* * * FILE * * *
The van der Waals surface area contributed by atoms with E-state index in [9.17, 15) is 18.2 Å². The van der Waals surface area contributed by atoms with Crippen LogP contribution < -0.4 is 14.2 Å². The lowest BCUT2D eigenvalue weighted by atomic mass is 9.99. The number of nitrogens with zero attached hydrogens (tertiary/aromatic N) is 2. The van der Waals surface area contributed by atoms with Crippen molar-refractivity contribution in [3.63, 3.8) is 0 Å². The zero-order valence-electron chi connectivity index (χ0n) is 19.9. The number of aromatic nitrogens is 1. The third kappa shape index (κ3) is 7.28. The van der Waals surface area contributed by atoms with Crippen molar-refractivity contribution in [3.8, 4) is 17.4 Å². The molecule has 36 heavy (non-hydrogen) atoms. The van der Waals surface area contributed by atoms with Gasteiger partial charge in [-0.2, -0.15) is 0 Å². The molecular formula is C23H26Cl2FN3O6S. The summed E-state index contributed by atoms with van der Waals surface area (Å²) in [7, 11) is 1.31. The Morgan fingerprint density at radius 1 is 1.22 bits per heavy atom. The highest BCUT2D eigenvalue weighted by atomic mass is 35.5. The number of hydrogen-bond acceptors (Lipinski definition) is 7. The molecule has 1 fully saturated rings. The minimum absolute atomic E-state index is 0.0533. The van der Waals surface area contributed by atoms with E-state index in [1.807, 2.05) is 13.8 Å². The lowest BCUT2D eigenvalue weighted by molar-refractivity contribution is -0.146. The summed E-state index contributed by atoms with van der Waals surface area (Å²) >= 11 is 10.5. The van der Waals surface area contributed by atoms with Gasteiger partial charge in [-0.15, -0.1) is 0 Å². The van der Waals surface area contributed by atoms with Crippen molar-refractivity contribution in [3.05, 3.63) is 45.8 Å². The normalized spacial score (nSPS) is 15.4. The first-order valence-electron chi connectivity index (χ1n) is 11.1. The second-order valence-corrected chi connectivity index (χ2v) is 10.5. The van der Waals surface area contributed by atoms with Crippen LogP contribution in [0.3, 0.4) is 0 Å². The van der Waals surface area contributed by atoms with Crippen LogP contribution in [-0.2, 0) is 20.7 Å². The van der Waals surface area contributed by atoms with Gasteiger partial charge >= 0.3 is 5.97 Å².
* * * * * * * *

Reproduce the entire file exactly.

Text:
The van der Waals surface area contributed by atoms with E-state index in [9.17, 15) is 18.2 Å². The van der Waals surface area contributed by atoms with Crippen LogP contribution < -0.4 is 14.2 Å². The lowest BCUT2D eigenvalue weighted by atomic mass is 9.99. The number of nitrogens with zero attached hydrogens (tertiary/aromatic N) is 2. The van der Waals surface area contributed by atoms with Crippen molar-refractivity contribution in [3.63, 3.8) is 0 Å². The zero-order valence-electron chi connectivity index (χ0n) is 19.9. The number of aromatic nitrogens is 1. The third kappa shape index (κ3) is 7.28. The van der Waals surface area contributed by atoms with Crippen molar-refractivity contribution in [3.8, 4) is 17.4 Å². The molecule has 36 heavy (non-hydrogen) atoms. The van der Waals surface area contributed by atoms with Gasteiger partial charge in [-0.2, -0.15) is 0 Å². The molecular formula is C23H26Cl2FN3O6S. The summed E-state index contributed by atoms with van der Waals surface area (Å²) in [7, 11) is 1.31. The Morgan fingerprint density at radius 1 is 1.22 bits per heavy atom. The highest BCUT2D eigenvalue weighted by atomic mass is 35.5. The number of hydrogen-bond acceptors (Lipinski definition) is 7. The molecule has 1 fully saturated rings. The minimum absolute atomic E-state index is 0.0533. The van der Waals surface area contributed by atoms with E-state index in [1.807, 2.05) is 13.8 Å². The lowest BCUT2D eigenvalue weighted by molar-refractivity contribution is -0.146. The summed E-state index contributed by atoms with van der Waals surface area (Å²) >= 11 is 10.5. The van der Waals surface area contributed by atoms with Gasteiger partial charge in [-0.15, -0.1) is 0 Å². The van der Waals surface area contributed by atoms with Crippen molar-refractivity contribution in [3.05, 3.63) is 45.8 Å². The normalized spacial score (nSPS) is 15.4. The first-order valence-electron chi connectivity index (χ1n) is 11.1. The second-order valence-corrected chi connectivity index (χ2v) is 10.5. The van der Waals surface area contributed by atoms with Crippen LogP contribution in [0.3, 0.4) is 0 Å². The van der Waals surface area contributed by atoms with Crippen LogP contribution in [-0.2, 0) is 20.7 Å². The van der Waals surface area contributed by atoms with Gasteiger partial charge >= 0.3 is 5.97 Å².